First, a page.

Large and Advanced Battery Technology and Markets
The U.S. market for large-and-advanced batteries was valued at $3.0 billion in 2003 and is growing at an average annual rate (AAGR) of 8.8%.
The market is expected to reach $4.5 billion in 2008.
The HEV/EV battery market is expected to grow at an AAGR of more than 50% to nearly $250 million in 2008. Nickel-metal hydride technologies dominate this market.
The $1,195 million 2003 portable computer battery market is expected to rise at an AAGR of 4.5% to reach $1.5 billion by 2008. Nickel-metal hydride battery sales will drop with lithium technologies rising.
The highest value large-and-advanced battery type is nonautomotive lead-acid. As defined, they represent an $881 million U.S. market, withboth traction and stationary applications being the largest sectors.
Several entirely new classes of advanced batteries were commercialized during the the last 10 years, including nickel-metal hydride, secondary lithium and zinc-air designs. Meanwhile, improved microelectronic battery charger controller technology is allowing the commercialization of entire new classes of batteries (notably rechargeable alkaline and lithium-ion) and is improving the marketability of existing battery systems (notably nickel-cadmium and lead-acid). This, in turn, has allowed the commercialization of portable products that would be impossible without improved battery chargers, including portable computers and portable cordless hand tools.
As this synergy continues to develop, there are areas where the advanced battery industry could experience the explosive growth usually associated with emerging industries. Battery designers (mainly electrochemists) and battery charger designers (mainly electrical and electronics specialists) will continue to operate together, with new batteries and new battery chargers evolving concurrently to produce even higher-performance products.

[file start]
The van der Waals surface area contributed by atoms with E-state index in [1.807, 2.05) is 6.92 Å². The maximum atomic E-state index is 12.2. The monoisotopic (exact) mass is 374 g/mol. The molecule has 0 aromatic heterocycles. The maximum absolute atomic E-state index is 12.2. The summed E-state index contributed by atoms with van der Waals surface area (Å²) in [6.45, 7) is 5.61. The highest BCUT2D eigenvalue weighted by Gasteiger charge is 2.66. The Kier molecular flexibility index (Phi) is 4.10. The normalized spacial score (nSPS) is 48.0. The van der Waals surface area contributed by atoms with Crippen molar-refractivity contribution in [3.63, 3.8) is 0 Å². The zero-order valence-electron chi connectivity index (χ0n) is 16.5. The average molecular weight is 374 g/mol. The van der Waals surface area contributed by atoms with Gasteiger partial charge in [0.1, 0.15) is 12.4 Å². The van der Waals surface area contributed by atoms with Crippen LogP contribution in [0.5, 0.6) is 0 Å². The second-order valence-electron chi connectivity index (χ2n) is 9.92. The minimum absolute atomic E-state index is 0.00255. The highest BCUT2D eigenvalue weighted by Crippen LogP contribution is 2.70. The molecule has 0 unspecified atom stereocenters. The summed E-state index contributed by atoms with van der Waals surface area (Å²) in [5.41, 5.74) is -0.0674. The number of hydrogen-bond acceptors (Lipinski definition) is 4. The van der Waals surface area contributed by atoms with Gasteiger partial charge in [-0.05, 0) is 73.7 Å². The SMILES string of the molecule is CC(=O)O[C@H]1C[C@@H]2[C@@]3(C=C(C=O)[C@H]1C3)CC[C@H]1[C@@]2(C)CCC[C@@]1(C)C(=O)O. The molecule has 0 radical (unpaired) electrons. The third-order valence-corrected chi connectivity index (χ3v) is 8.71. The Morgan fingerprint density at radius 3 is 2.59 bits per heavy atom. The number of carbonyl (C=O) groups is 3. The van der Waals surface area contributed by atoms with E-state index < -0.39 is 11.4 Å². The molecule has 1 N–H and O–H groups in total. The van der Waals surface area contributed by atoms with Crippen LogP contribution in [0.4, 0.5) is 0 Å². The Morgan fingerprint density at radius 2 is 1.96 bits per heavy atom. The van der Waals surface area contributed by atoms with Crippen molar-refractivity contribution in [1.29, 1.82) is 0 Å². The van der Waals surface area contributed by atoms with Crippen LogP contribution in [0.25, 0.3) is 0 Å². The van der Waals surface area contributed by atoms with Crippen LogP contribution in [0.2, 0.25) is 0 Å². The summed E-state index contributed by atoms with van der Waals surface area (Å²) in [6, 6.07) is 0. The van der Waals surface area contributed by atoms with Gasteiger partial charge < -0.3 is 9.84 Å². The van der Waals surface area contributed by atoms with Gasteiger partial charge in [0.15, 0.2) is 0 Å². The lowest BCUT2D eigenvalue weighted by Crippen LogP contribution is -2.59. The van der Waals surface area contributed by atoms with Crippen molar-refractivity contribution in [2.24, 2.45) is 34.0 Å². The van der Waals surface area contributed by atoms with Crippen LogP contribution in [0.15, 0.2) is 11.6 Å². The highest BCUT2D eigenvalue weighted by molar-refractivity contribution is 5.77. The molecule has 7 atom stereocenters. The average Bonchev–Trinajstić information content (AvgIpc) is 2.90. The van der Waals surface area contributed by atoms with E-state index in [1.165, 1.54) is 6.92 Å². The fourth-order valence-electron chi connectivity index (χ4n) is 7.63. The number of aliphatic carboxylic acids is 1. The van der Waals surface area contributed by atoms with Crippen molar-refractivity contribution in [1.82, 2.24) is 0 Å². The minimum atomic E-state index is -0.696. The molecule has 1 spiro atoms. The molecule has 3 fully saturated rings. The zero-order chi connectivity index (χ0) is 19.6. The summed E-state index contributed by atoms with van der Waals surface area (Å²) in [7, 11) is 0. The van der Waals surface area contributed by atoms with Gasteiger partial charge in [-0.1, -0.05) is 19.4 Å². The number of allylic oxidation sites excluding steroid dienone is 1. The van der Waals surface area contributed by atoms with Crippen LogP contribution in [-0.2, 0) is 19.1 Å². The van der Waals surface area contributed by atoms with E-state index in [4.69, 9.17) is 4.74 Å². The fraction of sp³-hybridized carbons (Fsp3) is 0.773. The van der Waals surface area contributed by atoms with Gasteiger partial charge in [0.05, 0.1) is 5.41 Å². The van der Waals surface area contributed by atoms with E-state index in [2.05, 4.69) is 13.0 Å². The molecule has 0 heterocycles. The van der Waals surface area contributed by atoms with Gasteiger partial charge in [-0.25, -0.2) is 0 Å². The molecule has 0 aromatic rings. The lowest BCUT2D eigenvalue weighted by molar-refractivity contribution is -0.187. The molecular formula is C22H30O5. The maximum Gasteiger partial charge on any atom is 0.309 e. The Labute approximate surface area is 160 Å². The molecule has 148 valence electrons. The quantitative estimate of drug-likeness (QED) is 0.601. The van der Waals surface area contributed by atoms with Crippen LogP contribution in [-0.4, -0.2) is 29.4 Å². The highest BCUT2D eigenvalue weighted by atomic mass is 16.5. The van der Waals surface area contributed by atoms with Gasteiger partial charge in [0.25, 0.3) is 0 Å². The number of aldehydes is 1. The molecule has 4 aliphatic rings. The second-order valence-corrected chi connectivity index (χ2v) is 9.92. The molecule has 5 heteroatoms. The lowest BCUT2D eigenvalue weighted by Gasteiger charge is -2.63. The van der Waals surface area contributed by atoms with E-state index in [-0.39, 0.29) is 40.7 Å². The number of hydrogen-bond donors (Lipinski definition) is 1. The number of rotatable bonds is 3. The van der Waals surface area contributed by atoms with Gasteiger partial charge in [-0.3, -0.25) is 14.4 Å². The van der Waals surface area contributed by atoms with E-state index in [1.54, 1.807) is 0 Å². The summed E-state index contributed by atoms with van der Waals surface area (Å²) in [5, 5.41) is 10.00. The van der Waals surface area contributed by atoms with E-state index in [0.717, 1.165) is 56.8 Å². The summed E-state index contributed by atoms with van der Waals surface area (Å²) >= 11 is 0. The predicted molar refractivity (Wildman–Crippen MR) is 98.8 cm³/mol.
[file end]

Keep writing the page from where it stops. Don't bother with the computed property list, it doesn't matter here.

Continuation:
Large-and-advanced battery technical advances, and a realignment of battery industry players must be matched by new markketing attitudes. Battery designers and users now must cooperate to meet more demanding design requirements. At the same time, there must be an understanding of the competitive forces that help shape the market, along with up-to-date knowledge of competitor activities. This BCC report covers the markets for large and advanced batteries and is intended to be a complete technical, economnomic and document.
SCOPE OF STUDY
The report contains:
- Discussion of general battery technology, covering widely used, recently commercialized and developmental large battery systems
- Coverage of established markets, including motive power, portable product power and stationary power
- Coverage of developing markets in electric vehicles, utility load leveling and military/aerospace applications
- Forecasts through 2008 for all market sectors
- Profiles of large-and-advanced battery companies.
This report is based on literature reviews, patent examinations and discussions with commercial and government sources. Historic markets and predicted wholesale-level (industry sales) markets through 2008 are provided where applicable. Five-year forecasts are provided to emphasize predicted and developmental battery growth.